Family history CAD 1 (12.5%) 3 (37.5%) 0.57 
Renal impairment (GFR<60) 2 (25%) 1 (12.5%) 
Previous CAD    
Previous revascularization 1 (12.5%) 4 (50%) 0.28 
Previous AMI 3 (37.5%) 0.2 
Presentation    
SAP 8 (100%)  
UAP 2 (25%)  
AMI 6 (75%)  
Medications pre-procedure    
Aspirin 8 (100%) 8 (100%) 
Thienopyridines 8 (100%) 8 (100%) 0.47 
B-blocker 3 (37.5%) 7 (87.5%) 0.12 
Statin 5 (62.5%) 6 (75%) 
ACEI/ARB 4 (50%) 7 (87.5%) 0.28 
Blood pre-PCI    
CRP 2.77 (2.76) 24.35 (44.90) 0.35 
hsTroponin 13.40 (10.31) 553.14 (653.30) 0.09 
CK 136.60 (118.27) 297.17 (213.65) 0.17 
WCC 7.85 (5.68) 8.95 (2.34) 0.62 
Neutrophils 3.81 (1.87) 5.61 (1.85) 0.07 
Blood post-PCI    
CRP 89 (105.64) 0.62 
hsTroponin 215.00 (375.35) 440.57 (742.61) 0.46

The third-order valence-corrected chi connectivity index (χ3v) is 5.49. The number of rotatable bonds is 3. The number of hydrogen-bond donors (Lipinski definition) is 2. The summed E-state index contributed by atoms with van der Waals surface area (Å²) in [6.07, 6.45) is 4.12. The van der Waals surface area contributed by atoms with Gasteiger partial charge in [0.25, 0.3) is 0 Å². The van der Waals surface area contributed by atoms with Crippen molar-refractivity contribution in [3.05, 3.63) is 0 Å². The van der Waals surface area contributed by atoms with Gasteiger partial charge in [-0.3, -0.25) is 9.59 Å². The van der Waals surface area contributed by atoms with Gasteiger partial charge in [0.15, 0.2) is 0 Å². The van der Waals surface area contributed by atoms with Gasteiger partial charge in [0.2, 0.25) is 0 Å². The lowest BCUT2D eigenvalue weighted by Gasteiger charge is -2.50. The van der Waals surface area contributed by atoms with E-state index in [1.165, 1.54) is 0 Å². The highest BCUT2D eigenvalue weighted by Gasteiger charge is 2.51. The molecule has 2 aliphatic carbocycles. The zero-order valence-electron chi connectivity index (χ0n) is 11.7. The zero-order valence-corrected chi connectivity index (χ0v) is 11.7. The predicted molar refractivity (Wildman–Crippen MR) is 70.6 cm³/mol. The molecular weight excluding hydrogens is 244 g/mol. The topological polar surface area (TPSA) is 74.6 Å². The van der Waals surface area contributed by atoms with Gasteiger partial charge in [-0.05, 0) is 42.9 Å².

CK 105.71 (49.50) 182.17 (133.38) 0.19 
Baseline characteristics Stable (n=8) ACS (n=8) P value 
Age 68 (9) 65 (14) 0.56 
Sex (Male) 7 (87.5%) 8 (100%) 
Cardiovascular risk factors    
Hypertension 5 (62.5%) 7 (87.5%) 0.57 
Hypercholesterolaemia 5 (62.5%) 6 (75%) 0.32 
Diabetes 4 (50%) 2 (25%) 0.61 
Smoker: past or present 5 (62.5%) 6 (75%) 
Family history CAD 1 (12.5%) 3 (37.5%) 0.57 
Renal impairment (GFR<60) 2 (25%) 1 (12.5%) 
Previous CAD    
Previous revascularization 1 (12.5%) 4 (50%) 0.28 
Previous AMI 3 (37.5%) 0.2 
Presentation    
SAP 8 (100%)  
UAP 2 (25%)  
AMI 6 (75%)  
Medications pre-procedure    
Aspirin 8 (100%) 8 (100%) 
Thienopyridines 8 (100%) 8 (100%) 0.47 
B-blocker 3 (37.5%) 7 (87.5%) 0.12 
Statin 5 (62.5%) 6 (75%) 
ACEI/ARB 4 (50%) 7 (87.5%) 0.28 
Blood pre-PCI    
CRP 2.77 (2.76) 24.35 (44.90) 0.35 
hsTroponin 13.40 (10.31) 553.14 (653.30) 0.09 
CK 136.60 (118.27) 297.17 (213.65) 0.17 
WCC 7.85 (5.68) 8.95 (2.34) 0.62 
Neutrophils 3.81 (1.87) 5.61 (1.85) 0.07 
Blood post-PCI